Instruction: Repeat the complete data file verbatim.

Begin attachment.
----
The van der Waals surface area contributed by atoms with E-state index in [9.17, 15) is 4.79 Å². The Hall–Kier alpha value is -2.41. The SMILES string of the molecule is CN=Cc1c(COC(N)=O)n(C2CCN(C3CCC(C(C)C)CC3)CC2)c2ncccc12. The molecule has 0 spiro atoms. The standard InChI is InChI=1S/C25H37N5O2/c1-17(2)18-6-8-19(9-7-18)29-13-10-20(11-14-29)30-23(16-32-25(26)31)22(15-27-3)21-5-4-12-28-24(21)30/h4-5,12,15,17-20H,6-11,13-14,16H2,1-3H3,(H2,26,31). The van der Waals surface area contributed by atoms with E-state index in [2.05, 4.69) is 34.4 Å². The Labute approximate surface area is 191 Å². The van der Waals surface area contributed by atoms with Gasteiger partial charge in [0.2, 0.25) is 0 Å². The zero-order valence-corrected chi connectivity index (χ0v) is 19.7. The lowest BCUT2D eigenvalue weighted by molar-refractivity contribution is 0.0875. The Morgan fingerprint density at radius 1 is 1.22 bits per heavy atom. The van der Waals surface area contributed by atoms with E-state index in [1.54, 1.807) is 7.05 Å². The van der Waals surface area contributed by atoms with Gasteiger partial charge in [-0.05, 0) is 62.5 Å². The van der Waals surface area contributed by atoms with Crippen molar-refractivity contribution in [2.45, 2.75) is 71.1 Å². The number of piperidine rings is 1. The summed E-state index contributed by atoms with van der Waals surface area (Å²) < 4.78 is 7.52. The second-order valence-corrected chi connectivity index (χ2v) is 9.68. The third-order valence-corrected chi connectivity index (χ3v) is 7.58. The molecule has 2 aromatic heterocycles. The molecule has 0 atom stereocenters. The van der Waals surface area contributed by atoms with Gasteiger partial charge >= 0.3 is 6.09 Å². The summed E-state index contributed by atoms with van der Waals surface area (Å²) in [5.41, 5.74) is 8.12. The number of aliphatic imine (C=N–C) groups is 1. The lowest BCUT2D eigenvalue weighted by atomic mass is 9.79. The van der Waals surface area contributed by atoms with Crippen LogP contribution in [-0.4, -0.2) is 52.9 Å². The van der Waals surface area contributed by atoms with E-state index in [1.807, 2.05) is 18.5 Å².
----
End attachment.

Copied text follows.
The van der Waals surface area contributed by atoms with E-state index in [9.17, 15) is 4.79 Å². The Hall–Kier alpha value is -2.41. The SMILES string of the molecule is CN=Cc1c(COC(N)=O)n(C2CCN(C3CCC(C(C)C)CC3)CC2)c2ncccc12. The molecule has 0 spiro atoms. The standard InChI is InChI=1S/C25H37N5O2/c1-17(2)18-6-8-19(9-7-18)29-13-10-20(11-14-29)30-23(16-32-25(26)31)22(15-27-3)21-5-4-12-28-24(21)30/h4-5,12,15,17-20H,6-11,13-14,16H2,1-3H3,(H2,26,31). The van der Waals surface area contributed by atoms with E-state index in [2.05, 4.69) is 34.4 Å². The Labute approximate surface area is 191 Å². The van der Waals surface area contributed by atoms with Gasteiger partial charge in [0.2, 0.25) is 0 Å². The zero-order valence-corrected chi connectivity index (χ0v) is 19.7. The lowest BCUT2D eigenvalue weighted by molar-refractivity contribution is 0.0875. The Morgan fingerprint density at radius 1 is 1.22 bits per heavy atom. The van der Waals surface area contributed by atoms with E-state index in [1.54, 1.807) is 7.05 Å². The van der Waals surface area contributed by atoms with Gasteiger partial charge in [-0.05, 0) is 62.5 Å². The van der Waals surface area contributed by atoms with Crippen molar-refractivity contribution in [2.45, 2.75) is 71.1 Å². The number of piperidine rings is 1. The summed E-state index contributed by atoms with van der Waals surface area (Å²) < 4.78 is 7.52. The second-order valence-corrected chi connectivity index (χ2v) is 9.68. The third-order valence-corrected chi connectivity index (χ3v) is 7.58. The molecule has 2 aromatic heterocycles. The molecule has 0 atom stereocenters. The van der Waals surface area contributed by atoms with Gasteiger partial charge >= 0.3 is 6.09 Å². The summed E-state index contributed by atoms with van der Waals surface area (Å²) in [5.41, 5.74) is 8.12. The number of aliphatic imine (C=N–C) groups is 1. The lowest BCUT2D eigenvalue weighted by atomic mass is 9.79. The van der Waals surface area contributed by atoms with Crippen LogP contribution in [-0.4, -0.2) is 52.9 Å². The van der Waals surface area contributed by atoms with E-state index in [1.807, 2.05) is 18.5 Å².